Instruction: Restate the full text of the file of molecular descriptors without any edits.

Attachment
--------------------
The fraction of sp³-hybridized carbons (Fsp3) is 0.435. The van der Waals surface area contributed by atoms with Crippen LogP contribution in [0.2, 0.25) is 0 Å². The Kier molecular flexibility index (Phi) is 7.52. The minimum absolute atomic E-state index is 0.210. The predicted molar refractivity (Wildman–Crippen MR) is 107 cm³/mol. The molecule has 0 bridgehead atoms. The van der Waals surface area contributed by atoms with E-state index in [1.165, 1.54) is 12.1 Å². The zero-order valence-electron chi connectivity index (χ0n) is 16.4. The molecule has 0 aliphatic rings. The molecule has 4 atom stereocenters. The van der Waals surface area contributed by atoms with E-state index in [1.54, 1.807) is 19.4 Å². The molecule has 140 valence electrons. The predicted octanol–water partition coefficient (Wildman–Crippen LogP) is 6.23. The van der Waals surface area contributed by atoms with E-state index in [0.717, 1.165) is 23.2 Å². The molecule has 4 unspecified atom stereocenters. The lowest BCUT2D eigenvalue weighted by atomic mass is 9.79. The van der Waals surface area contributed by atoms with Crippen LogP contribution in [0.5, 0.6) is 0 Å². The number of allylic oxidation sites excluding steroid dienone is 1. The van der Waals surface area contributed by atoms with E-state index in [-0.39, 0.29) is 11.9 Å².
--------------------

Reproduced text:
The fraction of sp³-hybridized carbons (Fsp3) is 0.435. The van der Waals surface area contributed by atoms with Crippen LogP contribution in [0.2, 0.25) is 0 Å². The Kier molecular flexibility index (Phi) is 7.52. The minimum absolute atomic E-state index is 0.210. The predicted molar refractivity (Wildman–Crippen MR) is 107 cm³/mol. The molecule has 0 bridgehead atoms. The van der Waals surface area contributed by atoms with E-state index in [1.165, 1.54) is 12.1 Å². The zero-order valence-electron chi connectivity index (χ0n) is 16.4. The molecule has 0 aliphatic rings. The molecule has 4 atom stereocenters. The van der Waals surface area contributed by atoms with E-state index in [1.54, 1.807) is 19.4 Å². The molecule has 140 valence electrons. The predicted octanol–water partition coefficient (Wildman–Crippen LogP) is 6.23. The van der Waals surface area contributed by atoms with E-state index in [0.717, 1.165) is 23.2 Å². The molecule has 4 unspecified atom stereocenters. The lowest BCUT2D eigenvalue weighted by atomic mass is 9.79. The van der Waals surface area contributed by atoms with Crippen LogP contribution in [0.5, 0.6) is 0 Å². The number of allylic oxidation sites excluding steroid dienone is 1. The van der Waals surface area contributed by atoms with E-state index in [-0.39, 0.29) is 11.9 Å².